There is something quiet exceptional about ka’ak bi halib, or milk cookies. The mahleb and the anise echo the flavors and fragrances of home. Soft, chewy, buttery, sweet, fragrant, and comforting, they melt in your mouth, leaving behind the after taste of aromatic spices.
Different regions in Lebanon claim their right to fame producing the best kaak bi halib. Each region depending on its culinary influences, prepares them differently. The two most famous regions in producing what we would like to call as the best ka’ak bi halib are Zahle and Marjeyoun.
They are traditionally made from milk, flour, and spices. Most notable of the spices is mahlab, which is an aromatic spice derived from the ground pits of cherry seeds. These sweet bun cookies come out of the oven soft and billowy. They serve as the perfect addition to a cup of coffee or tea. Kaak bi Halib are customarily eaten during easter time.
Mahleb, used in middle eastern cooking, imparts a really subtle flavor and the scent is lovely. The taste is between bitter almond and cherry.
Zahle is also famous for kaak-bi-haleeb – kaak with milk – a swirl of a bun made with leavened sweet dough, traditionally made into rings. Flavoured with mahlep this type of kaak is deliciously plain with a texture so soft that it melts in your mouth, once you’ve had one bite you become hooked. The Zahle style Kaak bi 7alib at Salon des Familles are personally my favorite. I was introduced to them when our neighbor, the very elegant Richard, brought them back from his hometown.
At Easter the same dough is used to make a larger round bun, called Kaak el Eid or A’ras. These are sometimes flavored with aniseed or orange blossom and embossed in the center with a cross shape. They are usually distributed at the end of a church service, or simply baked at home and shared with visitors.
While Zahle’s ka’ak be halib is shaped forming rings with a whole in the middle, the Marjeyoun ka’ak bi halib is flat and a bit drier by nature. To the Mahlab, anissed seeds, and a little ornage blossom are added giving it a richer flavor then its Zahle counterpart.
Another southern specialty ka’ak are the Chewy yet fragrant, kaak al-Abbas. “They are Ashoura’s celebrated culinary tradition. Distributed at the end of “Majlis al-Aaza” – gatherings where the story of Imam Hussein is recounted in the nine days preceding the day of Ashoura – the anise-and-turmeric-scented cookies are a delight to the tastebuds after crying one’s heart out listening to the tragedy that befell Hussein and his family.
Kaak al-Abbas was named in remembrance of Al-Abbas, Imam Hussein’s half brother, who was murdered while collecting water from the Euphrates River to quench the thirst of his niece, Sukaina bint al-Hussein, after the Hussein’s camp in Karbala was held under siege and ran out of water and food supplies.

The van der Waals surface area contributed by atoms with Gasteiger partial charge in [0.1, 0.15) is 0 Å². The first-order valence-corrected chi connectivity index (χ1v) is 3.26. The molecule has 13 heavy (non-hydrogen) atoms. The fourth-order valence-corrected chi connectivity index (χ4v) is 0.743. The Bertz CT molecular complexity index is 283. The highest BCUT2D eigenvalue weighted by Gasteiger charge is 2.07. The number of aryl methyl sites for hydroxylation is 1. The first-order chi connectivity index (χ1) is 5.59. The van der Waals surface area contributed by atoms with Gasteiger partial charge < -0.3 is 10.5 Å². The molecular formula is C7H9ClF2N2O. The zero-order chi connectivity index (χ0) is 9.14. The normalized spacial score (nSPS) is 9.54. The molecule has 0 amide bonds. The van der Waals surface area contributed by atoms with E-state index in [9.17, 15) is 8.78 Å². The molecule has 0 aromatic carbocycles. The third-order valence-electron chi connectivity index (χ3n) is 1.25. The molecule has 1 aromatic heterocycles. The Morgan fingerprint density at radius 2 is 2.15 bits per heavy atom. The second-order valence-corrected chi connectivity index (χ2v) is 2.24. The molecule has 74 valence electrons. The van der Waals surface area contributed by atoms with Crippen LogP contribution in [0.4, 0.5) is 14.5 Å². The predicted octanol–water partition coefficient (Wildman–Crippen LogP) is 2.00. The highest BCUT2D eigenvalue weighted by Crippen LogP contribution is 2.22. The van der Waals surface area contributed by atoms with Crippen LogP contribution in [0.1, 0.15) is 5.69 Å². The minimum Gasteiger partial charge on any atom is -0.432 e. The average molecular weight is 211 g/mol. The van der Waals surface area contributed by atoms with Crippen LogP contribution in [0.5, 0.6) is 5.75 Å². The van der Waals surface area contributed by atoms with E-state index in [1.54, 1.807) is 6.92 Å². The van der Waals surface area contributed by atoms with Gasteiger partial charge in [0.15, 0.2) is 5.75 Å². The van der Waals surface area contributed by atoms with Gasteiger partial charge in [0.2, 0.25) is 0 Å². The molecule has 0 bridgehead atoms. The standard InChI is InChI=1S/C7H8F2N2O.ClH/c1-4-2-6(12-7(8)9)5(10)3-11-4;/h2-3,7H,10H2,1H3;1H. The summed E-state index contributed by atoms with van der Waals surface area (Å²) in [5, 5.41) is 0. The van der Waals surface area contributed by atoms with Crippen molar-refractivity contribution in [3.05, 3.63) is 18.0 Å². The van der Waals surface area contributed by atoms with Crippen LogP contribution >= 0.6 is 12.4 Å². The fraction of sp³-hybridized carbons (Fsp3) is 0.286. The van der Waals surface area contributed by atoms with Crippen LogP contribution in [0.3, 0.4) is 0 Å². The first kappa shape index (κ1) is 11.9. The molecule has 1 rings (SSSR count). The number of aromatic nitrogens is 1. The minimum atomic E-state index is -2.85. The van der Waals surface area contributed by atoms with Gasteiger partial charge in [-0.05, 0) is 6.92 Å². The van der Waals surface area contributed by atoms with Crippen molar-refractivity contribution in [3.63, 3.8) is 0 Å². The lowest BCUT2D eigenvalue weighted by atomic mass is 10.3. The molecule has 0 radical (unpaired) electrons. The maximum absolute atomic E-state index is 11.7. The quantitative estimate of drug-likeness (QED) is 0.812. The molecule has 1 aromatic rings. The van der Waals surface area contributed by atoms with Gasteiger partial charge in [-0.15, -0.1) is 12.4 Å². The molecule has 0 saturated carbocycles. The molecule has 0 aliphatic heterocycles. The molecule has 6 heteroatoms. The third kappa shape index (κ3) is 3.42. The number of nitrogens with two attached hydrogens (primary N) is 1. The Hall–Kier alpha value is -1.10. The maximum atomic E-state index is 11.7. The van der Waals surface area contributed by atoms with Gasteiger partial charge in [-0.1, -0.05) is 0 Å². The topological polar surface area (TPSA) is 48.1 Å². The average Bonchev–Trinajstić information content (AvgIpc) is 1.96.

Round-shaped with four smaller circles carved on its surface, kaak al-Abbas are not Ashoura-specific staples and can be enjoyed all year long. Made from anise, ginger, nutmeg, sesame, turmeric, milk, and good quality olive oil, they are a pure delight and very rich in flavor. The scent of all the spices mixed together make it a thing of pure delight that I am very proud of sharing with friends whenever my mother-in-law sends me some.
For traditional, almost homemade kaak al-Abbas, head to Abu Ali’s bakery right at the entrance of the southern village of Marwanieh, just a few kilometers from Nabatieh. There, owner Abu Ali and his apprentices have been baking kaak al-Abbas the traditional way for decades. Chewy, crumbly and perfumed with the perfect cocktail of spices, Abu Ali has a strong claim that he bakes the tastiest kaak al-Abbas in the country.
“The secret is how much time you leave the dough to rest before you start the baking process,” the baker confides. “The amount of love and passion you put in making every batch is equally important.”
If you do visit Abu Ali’s bakery, you should also try their legendary “mashateeh,” a typically southern Lebanese wholewheat oval-shaped bread.
So that is how our cookie crumbles. Decorated by hand or with cookie cutters, our cookies carry stories of lost families, of women getting together in the kitchen preparing for religious holidays, of sharing love, recipes, and a pride in creating out of the simplest ingredients, the humblest and most wonderful of things, cookies! Realizing that not only a family, but an entire nation, can be united and fortified through the celebration of food, tradition and pride.
I’ve included what my mom says is the best Marjeyoun ka’ak bi halib recipe that was handed down to her from a family member Aida Barakat, in case you can get around to understand it. I will repost a cleaner version of it later on.